This from your post stuck out to me “We dont say anything because we know that if we do say something it will just push her farther away. So we keep our opinions to ourselves and slap a smile on our faces and bear it” I don’t think you’ve failed, because we all make mistakes, and your daughter is an adult now she is responsible for her own life. BUT, like another PP said about her not having fear of her parents, this passage from your original post stood out to me because you were more afraid of your daughter. If this is the case, I don’t think it began here nor ends here, if you have had this attitude with her all her life, maybe you felt guilt about the first pregnancy, and wanted to keep her protected, you have inadvertently spoiled her with leniency. its time for tough love now.
Post # 38
- Wedding: July 1998 - City, State
Let me clarify, we didnt start the slap a smile on your face and bear it until after she turned 19. The counselor told us that our daughter is the kind of teen who gets her back up as soon as someone “confronts” about her behaviors even when done in a calm manner. So we agreed that any issues that arise, we wouldnt get into a confrontation and we would address them in a non confrontational way, like in a letter or the no judgment space of therapy.
The counselor said to make statements that begin with something like, “I feel we dont understand your actions, can you please explain where you are coming from?”
Then we were only allowed to voice our disapproval once, and let the matter drop. She is an adult who knows we disapprove but still in control of her own actions.
Post # 39
I think you are a good parent and did everything you could to help your daughter. Did you make some mistakes? Sure. But you are not responsible for this. The years from 18 to 24 are really difficult for parents these days. I have friends who have dealt with their children’s drug abuse, pregnancies, bad decisions, lack of working, etc. It is epidemic. I really think it takes to age 25 for someone to become a real adult these days. There is nothing you can really DO except wait for her to mature a bit. Nothing you say or don’t say wil make a difference. You are not wrong in your assessment that she is not ready. She isn’t financially ready and she is not emotionally ready and she is in a relatively new relationship. I also think the speed in which people jump into relationships and livie with someone has added to the craziness of these situations. It is hard to build something solid on shifting sands. But that doesn’t mean that she can’t have a good future. About half of the children are born to mothers who aren’t marreied today or are living with someone but not marrying them. Today most states provide Medicaid/Obamacare plans for mothers and their babies along with other benefits. Many people use these plans and get decent medical care. Some states offer a mentoring plan for new mothers where RNs meet with the mother and baby for the first two years and provide practidal advice and mentor the young Moms. Your daughter could benefit from this. It is really hard when we can’t rescue our adult children from situations but there comes a time we have to let go. I am sure no matter what once the baby is born, you will love this baby and your daughter will too. That will provide some positive change. I guess the next question will be will you and your husband have to help her with the baby? Babysit so she can work? Provide financial help? I think it is great if you and your husband can continue with counseling. There are a lot of decisions for you too in this.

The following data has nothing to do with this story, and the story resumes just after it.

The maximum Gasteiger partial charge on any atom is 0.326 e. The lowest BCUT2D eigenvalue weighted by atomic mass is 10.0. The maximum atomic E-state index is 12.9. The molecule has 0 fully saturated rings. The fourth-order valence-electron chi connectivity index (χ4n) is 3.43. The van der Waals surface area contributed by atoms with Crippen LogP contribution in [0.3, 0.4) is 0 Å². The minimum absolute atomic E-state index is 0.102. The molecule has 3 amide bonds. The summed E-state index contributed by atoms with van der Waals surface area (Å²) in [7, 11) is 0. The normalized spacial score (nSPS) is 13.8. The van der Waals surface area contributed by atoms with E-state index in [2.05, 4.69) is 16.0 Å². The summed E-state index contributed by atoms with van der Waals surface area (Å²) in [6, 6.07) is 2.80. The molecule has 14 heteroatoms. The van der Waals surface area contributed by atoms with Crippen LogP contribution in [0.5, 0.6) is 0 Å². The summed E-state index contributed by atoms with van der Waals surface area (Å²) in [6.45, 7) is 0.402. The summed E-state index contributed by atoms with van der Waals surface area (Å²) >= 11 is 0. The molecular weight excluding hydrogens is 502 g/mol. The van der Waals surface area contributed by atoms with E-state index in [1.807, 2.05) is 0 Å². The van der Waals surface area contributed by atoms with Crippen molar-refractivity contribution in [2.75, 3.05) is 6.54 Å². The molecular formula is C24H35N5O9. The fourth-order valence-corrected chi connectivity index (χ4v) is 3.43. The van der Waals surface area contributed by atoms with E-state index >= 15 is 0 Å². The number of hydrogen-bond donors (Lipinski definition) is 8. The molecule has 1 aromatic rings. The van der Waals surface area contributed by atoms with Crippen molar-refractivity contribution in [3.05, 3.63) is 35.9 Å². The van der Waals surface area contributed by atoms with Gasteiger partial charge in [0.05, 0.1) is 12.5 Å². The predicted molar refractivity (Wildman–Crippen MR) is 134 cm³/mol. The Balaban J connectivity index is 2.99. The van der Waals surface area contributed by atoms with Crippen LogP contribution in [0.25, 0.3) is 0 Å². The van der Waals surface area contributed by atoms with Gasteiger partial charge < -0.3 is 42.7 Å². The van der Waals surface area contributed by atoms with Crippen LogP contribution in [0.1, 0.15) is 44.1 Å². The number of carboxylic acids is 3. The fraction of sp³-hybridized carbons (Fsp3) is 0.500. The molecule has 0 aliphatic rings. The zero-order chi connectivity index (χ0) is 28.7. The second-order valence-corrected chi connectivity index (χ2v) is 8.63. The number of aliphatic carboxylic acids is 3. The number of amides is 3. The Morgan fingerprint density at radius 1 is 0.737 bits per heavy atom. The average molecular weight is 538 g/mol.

Post # 40
I feel so badly for you. It sounds like you tried your best but your daughter continues to make bad choices and just not responsible. The best case scenario is that having this baby forces her to grow up or worst case she spirals more into irresponsibilit, gets overwhelmed and gives up her baby again (either to adoption or to you).
I know a woman who had a baby at age 25 and is on govt assistance since she doesnt make enough money (even tho she does live in her own apt). The grandparents help ALOT with childcare so mom can work (multiple days per week).
I guess you have to decide how much you want to help, but I wouldn’t feel obligated. She needs to become an adult now and own her choices, however bad they may be.